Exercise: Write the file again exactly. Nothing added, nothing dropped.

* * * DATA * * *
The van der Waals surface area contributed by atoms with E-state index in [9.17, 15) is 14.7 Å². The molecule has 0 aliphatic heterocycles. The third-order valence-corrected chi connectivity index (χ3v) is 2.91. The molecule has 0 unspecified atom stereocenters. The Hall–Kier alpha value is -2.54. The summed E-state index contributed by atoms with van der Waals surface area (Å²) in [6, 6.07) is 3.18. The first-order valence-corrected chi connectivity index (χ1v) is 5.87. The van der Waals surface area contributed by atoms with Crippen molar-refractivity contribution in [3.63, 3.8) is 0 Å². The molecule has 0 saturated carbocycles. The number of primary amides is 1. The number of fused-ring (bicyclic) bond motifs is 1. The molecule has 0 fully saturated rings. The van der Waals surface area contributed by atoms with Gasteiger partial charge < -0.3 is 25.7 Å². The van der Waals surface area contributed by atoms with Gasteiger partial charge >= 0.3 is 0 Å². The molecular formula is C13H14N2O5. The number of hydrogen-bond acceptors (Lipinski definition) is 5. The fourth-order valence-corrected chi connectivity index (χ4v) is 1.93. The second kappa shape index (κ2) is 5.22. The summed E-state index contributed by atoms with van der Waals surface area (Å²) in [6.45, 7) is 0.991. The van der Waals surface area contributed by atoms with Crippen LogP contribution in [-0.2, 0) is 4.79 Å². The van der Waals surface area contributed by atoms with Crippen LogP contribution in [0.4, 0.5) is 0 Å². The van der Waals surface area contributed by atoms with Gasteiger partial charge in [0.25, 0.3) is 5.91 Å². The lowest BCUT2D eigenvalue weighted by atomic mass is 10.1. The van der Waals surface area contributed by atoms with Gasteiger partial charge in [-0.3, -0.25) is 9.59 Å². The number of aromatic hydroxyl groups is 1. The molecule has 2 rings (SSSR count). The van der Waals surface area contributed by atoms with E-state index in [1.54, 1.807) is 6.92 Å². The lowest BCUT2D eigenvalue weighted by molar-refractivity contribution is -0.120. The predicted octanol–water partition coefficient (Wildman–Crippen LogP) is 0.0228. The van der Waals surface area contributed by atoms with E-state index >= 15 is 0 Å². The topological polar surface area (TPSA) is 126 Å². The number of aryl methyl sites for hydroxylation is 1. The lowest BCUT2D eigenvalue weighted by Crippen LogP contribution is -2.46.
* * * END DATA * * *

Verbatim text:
The van der Waals surface area contributed by atoms with E-state index in [9.17, 15) is 14.7 Å². The molecule has 0 aliphatic heterocycles. The third-order valence-corrected chi connectivity index (χ3v) is 2.91. The molecule has 0 unspecified atom stereocenters. The Hall–Kier alpha value is -2.54. The summed E-state index contributed by atoms with van der Waals surface area (Å²) in [6, 6.07) is 3.18. The first-order valence-corrected chi connectivity index (χ1v) is 5.87. The van der Waals surface area contributed by atoms with Crippen molar-refractivity contribution in [3.63, 3.8) is 0 Å². The molecule has 0 saturated carbocycles. The number of primary amides is 1. The number of fused-ring (bicyclic) bond motifs is 1. The molecule has 0 fully saturated rings. The van der Waals surface area contributed by atoms with Gasteiger partial charge < -0.3 is 25.7 Å². The van der Waals surface area contributed by atoms with Gasteiger partial charge >= 0.3 is 0 Å². The molecular formula is C13H14N2O5. The number of hydrogen-bond acceptors (Lipinski definition) is 5. The fourth-order valence-corrected chi connectivity index (χ4v) is 1.93. The second kappa shape index (κ2) is 5.22. The summed E-state index contributed by atoms with van der Waals surface area (Å²) in [6.45, 7) is 0.991. The van der Waals surface area contributed by atoms with Crippen LogP contribution in [-0.2, 0) is 4.79 Å². The van der Waals surface area contributed by atoms with Crippen LogP contribution in [0.4, 0.5) is 0 Å². The van der Waals surface area contributed by atoms with Gasteiger partial charge in [0.25, 0.3) is 5.91 Å². The lowest BCUT2D eigenvalue weighted by atomic mass is 10.1. The van der Waals surface area contributed by atoms with Gasteiger partial charge in [-0.3, -0.25) is 9.59 Å². The number of aromatic hydroxyl groups is 1. The molecule has 2 rings (SSSR count). The van der Waals surface area contributed by atoms with E-state index in [1.54, 1.807) is 6.92 Å². The lowest BCUT2D eigenvalue weighted by molar-refractivity contribution is -0.120. The predicted octanol–water partition coefficient (Wildman–Crippen LogP) is 0.0228. The van der Waals surface area contributed by atoms with E-state index >= 15 is 0 Å². The topological polar surface area (TPSA) is 126 Å². The number of aryl methyl sites for hydroxylation is 1. The lowest BCUT2D eigenvalue weighted by Crippen LogP contribution is -2.46.